- Washburn Spur Trail (11-11.5 mi or 18-18.5 km one-way, depending on which Mt. Washburn trail you use), Either trailhead for Mt. Washburn. A strenuous trail that rises 2,000 ft (610 m) in 2.5 miles (4.0 km). After ascending Mount Washburn, begin the spur trail from the east side of the fire lookout. The trail descends very steeply over rough terrain for 3.7 miles (6.0 km) to Washburn Hot Springs. Caution: Stay on the trail in this hydrothermal area. Continue south, passing the turnoff to Seven Mile Hole and ending at the Glacial Boulder pullout on the road to Inspiration Point. The trail is in very poor condition.
Every major village within the park offers food, camping supplies, and souvenirs for sale, although these stores all close during the winter months.
Gasoline and automotive services are available in the following locations:
- Canyon. Open late April to early November. Gasoline, diesel and auto repair.
- Fishing Bridge. Open mid May to late September. Gasoline, diesel, propane and auto repair.
- Grant Village. Open mid April to mid October. Gasoline, diesel, propane, and auto repair.
- Mammoth. Open early May to mid October. Gasoline and diesel.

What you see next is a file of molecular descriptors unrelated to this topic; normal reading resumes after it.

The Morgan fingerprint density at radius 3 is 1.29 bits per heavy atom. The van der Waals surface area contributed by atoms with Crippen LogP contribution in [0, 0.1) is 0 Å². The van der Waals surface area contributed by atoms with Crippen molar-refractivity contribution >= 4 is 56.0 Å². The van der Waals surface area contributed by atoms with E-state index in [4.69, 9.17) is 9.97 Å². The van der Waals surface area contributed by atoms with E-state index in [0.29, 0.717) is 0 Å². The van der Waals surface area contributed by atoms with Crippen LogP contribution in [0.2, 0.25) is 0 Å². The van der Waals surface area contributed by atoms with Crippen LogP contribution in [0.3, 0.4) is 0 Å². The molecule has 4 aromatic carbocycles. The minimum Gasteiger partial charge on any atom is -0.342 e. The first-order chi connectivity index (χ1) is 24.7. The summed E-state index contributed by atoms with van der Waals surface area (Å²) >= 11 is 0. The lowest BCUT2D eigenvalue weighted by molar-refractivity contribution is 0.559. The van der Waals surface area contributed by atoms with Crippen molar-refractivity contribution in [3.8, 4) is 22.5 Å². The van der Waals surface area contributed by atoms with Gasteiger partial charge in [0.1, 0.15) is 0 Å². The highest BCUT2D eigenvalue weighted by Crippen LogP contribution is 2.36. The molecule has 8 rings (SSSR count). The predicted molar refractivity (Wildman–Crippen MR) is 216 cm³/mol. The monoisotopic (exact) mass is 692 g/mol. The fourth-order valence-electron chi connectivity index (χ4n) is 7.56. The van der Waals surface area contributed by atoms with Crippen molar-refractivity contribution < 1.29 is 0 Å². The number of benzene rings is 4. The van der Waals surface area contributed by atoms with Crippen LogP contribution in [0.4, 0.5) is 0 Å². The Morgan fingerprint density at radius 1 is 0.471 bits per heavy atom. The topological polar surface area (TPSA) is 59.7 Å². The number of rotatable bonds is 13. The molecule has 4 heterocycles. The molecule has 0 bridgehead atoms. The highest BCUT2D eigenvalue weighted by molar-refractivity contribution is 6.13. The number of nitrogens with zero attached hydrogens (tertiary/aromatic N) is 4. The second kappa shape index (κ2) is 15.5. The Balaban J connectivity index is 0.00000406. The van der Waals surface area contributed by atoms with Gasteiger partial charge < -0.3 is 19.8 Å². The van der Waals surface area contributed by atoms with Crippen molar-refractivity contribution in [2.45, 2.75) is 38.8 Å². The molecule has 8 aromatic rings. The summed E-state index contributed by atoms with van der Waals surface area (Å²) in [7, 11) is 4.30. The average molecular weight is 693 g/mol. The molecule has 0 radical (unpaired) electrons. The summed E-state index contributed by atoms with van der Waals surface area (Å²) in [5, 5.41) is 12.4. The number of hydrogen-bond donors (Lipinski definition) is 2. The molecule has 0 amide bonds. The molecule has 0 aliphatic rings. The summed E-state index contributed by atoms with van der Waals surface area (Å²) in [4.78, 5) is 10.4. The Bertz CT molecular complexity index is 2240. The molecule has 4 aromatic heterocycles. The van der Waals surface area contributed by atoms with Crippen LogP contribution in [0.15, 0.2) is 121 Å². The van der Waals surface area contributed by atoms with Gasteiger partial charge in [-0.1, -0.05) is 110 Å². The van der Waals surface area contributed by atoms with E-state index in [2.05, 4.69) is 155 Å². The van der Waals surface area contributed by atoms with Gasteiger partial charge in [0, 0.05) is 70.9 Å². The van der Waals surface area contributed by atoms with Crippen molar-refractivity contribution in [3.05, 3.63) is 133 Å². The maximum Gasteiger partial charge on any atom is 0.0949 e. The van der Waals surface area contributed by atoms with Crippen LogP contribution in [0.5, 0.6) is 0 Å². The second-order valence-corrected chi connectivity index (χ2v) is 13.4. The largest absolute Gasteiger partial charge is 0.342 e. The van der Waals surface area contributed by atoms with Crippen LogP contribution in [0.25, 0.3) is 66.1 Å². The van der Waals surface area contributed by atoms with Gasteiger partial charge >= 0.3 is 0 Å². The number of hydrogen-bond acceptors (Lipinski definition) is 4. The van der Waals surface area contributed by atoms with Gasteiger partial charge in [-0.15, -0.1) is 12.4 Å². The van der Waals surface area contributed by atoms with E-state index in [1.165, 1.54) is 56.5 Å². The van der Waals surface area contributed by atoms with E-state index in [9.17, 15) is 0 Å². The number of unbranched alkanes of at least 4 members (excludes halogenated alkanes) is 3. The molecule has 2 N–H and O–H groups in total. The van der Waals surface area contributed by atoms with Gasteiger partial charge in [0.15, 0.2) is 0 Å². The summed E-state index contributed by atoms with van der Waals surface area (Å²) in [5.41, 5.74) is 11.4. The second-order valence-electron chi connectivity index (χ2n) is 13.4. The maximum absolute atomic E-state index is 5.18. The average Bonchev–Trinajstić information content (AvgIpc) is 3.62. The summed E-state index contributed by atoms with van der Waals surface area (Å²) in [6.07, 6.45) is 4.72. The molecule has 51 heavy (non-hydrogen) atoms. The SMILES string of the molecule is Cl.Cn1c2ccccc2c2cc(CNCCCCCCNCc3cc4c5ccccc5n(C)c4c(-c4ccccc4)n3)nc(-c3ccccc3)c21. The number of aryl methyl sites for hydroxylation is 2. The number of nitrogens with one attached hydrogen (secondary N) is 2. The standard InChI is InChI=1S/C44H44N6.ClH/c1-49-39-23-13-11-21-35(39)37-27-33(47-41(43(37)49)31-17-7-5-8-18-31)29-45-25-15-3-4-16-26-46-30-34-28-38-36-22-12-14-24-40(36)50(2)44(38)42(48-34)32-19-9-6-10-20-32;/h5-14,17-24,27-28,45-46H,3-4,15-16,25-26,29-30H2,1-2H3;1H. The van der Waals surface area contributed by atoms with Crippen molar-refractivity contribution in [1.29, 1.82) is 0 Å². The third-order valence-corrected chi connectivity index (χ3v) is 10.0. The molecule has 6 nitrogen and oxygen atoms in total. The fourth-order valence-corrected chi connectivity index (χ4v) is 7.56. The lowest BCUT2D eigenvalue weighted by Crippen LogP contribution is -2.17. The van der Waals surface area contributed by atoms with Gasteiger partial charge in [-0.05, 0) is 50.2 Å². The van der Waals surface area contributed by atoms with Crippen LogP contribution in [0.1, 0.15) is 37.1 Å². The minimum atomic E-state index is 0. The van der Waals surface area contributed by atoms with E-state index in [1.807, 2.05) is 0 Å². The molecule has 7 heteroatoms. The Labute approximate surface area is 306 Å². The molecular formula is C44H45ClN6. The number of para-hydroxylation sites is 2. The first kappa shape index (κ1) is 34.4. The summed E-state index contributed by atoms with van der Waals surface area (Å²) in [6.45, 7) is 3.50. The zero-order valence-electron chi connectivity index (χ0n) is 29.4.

- Old Faithful (Lower). Open mid April to early November. Gasoline and diesel.
- Old Faithful (Upper). Open late May to late September. Gasoline and auto repair.
- Tower Junction. Open early June to early September. Gasoline.
Most of the villages sell food supplies and may offer snack bars. The following restaurants and cafeterias are also available:
- Canyon Lodge Dining Room. Open June-September. Breakfast 7AM - 10AM, lunch 11:30AM - 2:30PM, dinner 5PM - 10PM. Offers a breakfast buffet, a la carte lunch, and an upscale sit-down dinner. Dress is casual and reservations are not accepted. Dinner entrees include prime rib, stuffed trout, and a decent wine list. $15-$25 per person for dinner.
- Canyon Lodge Cafeteria. June - September. Breakfast 6:30AM - 11AM, Lunch/Dinner 11:30AM - 9:30PM. A good option for budget dining, with a decent variety of breakfast fare, sandwiches, wraps, and soups. Breakfast from $5, sandwiches and wraps from $7.
- Canyon Lodge Deli. Open June-September from 7:30AM - 9:30PM (through September), 7:30AM - 7PM (in late September). Snacks, beverages, deli sandwiches and ice cream. Sandwiches from $5.
- Grant Village Dining Room, toll-free: . Open late May through September. Breakfast 6:30AM - 10AM, Lunch 11:30AM - 2:30PM, Dinner 5PM - 10PM. Upscale dining in Grant Village, with options such as bison top sirloin and wild Alaska salmon. Also offers a breakfast buffet for $12 and lunch options such as burgers and wraps for around $10. Dinner reservations are required, dress code is casual. $20-$30 per person for dinner.
- Grant Village Lakehouse Restaurant. Open late May through September for breakfast and dinner only.. With an excellent lake view, offering casual fare such as burgers, sandwiches and salads. There is also a selection of wines and beers available. $10-15 per person.
- Lake Lodge Cafeteria. Open June-September for breakfast, lunch and dinner. Cafeteria dining including standard breakfast options, sandwiches, salads, and soups. $6-$12 per person.